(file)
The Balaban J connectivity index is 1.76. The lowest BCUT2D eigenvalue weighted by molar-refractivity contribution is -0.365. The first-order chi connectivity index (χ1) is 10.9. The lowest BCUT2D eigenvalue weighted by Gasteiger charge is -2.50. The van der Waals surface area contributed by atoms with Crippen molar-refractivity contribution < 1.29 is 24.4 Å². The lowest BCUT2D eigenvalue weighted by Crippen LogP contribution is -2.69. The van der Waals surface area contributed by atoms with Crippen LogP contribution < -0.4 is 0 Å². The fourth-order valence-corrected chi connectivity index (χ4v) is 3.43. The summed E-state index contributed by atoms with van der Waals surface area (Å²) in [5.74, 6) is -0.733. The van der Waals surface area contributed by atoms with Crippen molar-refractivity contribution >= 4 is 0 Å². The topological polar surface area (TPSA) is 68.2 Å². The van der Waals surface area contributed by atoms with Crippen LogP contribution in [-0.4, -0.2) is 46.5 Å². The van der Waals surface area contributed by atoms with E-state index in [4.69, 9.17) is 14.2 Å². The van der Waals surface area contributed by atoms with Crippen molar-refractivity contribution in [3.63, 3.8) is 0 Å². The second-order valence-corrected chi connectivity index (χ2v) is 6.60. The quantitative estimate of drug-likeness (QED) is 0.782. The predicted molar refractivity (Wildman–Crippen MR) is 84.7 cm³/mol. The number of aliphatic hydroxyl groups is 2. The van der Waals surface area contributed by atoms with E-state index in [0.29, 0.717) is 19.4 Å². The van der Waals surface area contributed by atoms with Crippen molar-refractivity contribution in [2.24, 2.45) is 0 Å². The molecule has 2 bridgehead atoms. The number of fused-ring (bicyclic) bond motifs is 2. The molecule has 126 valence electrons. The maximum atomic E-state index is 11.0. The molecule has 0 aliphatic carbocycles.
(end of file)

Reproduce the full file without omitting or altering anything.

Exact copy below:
The Balaban J connectivity index is 1.76. The lowest BCUT2D eigenvalue weighted by molar-refractivity contribution is -0.365. The first-order chi connectivity index (χ1) is 10.9. The lowest BCUT2D eigenvalue weighted by Gasteiger charge is -2.50. The van der Waals surface area contributed by atoms with Crippen molar-refractivity contribution < 1.29 is 24.4 Å². The lowest BCUT2D eigenvalue weighted by Crippen LogP contribution is -2.69. The van der Waals surface area contributed by atoms with Crippen LogP contribution < -0.4 is 0 Å². The fourth-order valence-corrected chi connectivity index (χ4v) is 3.43. The summed E-state index contributed by atoms with van der Waals surface area (Å²) in [5.74, 6) is -0.733. The van der Waals surface area contributed by atoms with Crippen molar-refractivity contribution >= 4 is 0 Å². The topological polar surface area (TPSA) is 68.2 Å². The van der Waals surface area contributed by atoms with Crippen LogP contribution in [-0.4, -0.2) is 46.5 Å². The van der Waals surface area contributed by atoms with E-state index in [4.69, 9.17) is 14.2 Å². The van der Waals surface area contributed by atoms with Crippen molar-refractivity contribution in [3.63, 3.8) is 0 Å². The second-order valence-corrected chi connectivity index (χ2v) is 6.60. The quantitative estimate of drug-likeness (QED) is 0.782. The predicted molar refractivity (Wildman–Crippen MR) is 84.7 cm³/mol. The number of aliphatic hydroxyl groups is 2. The van der Waals surface area contributed by atoms with E-state index in [0.29, 0.717) is 19.4 Å². The van der Waals surface area contributed by atoms with Crippen molar-refractivity contribution in [2.24, 2.45) is 0 Å². The molecule has 2 bridgehead atoms. The number of fused-ring (bicyclic) bond motifs is 2. The molecule has 126 valence electrons. The maximum atomic E-state index is 11.0. The molecule has 0 aliphatic carbocycles.